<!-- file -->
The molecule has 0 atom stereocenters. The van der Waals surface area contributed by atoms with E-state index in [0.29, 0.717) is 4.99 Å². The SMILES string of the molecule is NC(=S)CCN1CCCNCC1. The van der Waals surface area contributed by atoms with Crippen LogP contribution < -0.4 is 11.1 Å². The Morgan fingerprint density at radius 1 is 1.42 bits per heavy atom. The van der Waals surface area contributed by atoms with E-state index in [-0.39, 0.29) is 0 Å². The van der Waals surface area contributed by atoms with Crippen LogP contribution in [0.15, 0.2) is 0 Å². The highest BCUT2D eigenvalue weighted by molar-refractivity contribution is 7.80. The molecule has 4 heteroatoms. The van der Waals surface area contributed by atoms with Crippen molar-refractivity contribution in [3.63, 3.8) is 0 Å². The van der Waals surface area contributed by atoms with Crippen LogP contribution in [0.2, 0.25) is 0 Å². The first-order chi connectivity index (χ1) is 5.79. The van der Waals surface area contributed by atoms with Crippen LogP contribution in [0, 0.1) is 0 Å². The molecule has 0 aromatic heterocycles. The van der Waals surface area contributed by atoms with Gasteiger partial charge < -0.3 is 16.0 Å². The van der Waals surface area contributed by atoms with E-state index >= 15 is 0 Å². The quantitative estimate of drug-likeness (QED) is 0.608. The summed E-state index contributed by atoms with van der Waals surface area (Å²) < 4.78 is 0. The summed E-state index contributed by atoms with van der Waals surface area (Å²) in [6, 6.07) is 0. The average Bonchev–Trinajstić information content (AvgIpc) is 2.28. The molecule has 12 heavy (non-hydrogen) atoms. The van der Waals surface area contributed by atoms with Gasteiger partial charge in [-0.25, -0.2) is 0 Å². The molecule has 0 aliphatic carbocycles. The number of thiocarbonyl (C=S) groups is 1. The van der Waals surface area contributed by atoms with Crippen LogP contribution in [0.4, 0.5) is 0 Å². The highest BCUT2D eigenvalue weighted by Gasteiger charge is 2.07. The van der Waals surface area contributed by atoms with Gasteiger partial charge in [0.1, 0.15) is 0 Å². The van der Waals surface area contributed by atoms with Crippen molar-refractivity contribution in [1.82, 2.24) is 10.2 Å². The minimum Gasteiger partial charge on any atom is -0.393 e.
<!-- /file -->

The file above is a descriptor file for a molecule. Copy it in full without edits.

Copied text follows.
The molecule has 0 atom stereocenters. The van der Waals surface area contributed by atoms with E-state index in [0.29, 0.717) is 4.99 Å². The SMILES string of the molecule is NC(=S)CCN1CCCNCC1. The van der Waals surface area contributed by atoms with Crippen LogP contribution < -0.4 is 11.1 Å². The Morgan fingerprint density at radius 1 is 1.42 bits per heavy atom. The van der Waals surface area contributed by atoms with E-state index in [-0.39, 0.29) is 0 Å². The van der Waals surface area contributed by atoms with Crippen LogP contribution in [0.15, 0.2) is 0 Å². The highest BCUT2D eigenvalue weighted by molar-refractivity contribution is 7.80. The molecule has 4 heteroatoms. The van der Waals surface area contributed by atoms with Crippen molar-refractivity contribution in [3.63, 3.8) is 0 Å². The van der Waals surface area contributed by atoms with Crippen LogP contribution in [0.2, 0.25) is 0 Å². The first-order chi connectivity index (χ1) is 5.79. The van der Waals surface area contributed by atoms with Crippen LogP contribution in [0, 0.1) is 0 Å². The molecule has 0 aromatic heterocycles. The van der Waals surface area contributed by atoms with Gasteiger partial charge < -0.3 is 16.0 Å². The van der Waals surface area contributed by atoms with E-state index >= 15 is 0 Å². The quantitative estimate of drug-likeness (QED) is 0.608. The summed E-state index contributed by atoms with van der Waals surface area (Å²) < 4.78 is 0. The summed E-state index contributed by atoms with van der Waals surface area (Å²) in [6, 6.07) is 0. The average Bonchev–Trinajstić information content (AvgIpc) is 2.28. The molecule has 12 heavy (non-hydrogen) atoms. The van der Waals surface area contributed by atoms with Gasteiger partial charge in [-0.25, -0.2) is 0 Å². The molecule has 0 aliphatic carbocycles. The number of thiocarbonyl (C=S) groups is 1. The van der Waals surface area contributed by atoms with Crippen LogP contribution in [0.4, 0.5) is 0 Å². The highest BCUT2D eigenvalue weighted by Gasteiger charge is 2.07. The van der Waals surface area contributed by atoms with Gasteiger partial charge in [0.1, 0.15) is 0 Å². The van der Waals surface area contributed by atoms with Crippen molar-refractivity contribution in [1.82, 2.24) is 10.2 Å². The minimum Gasteiger partial charge on any atom is -0.393 e.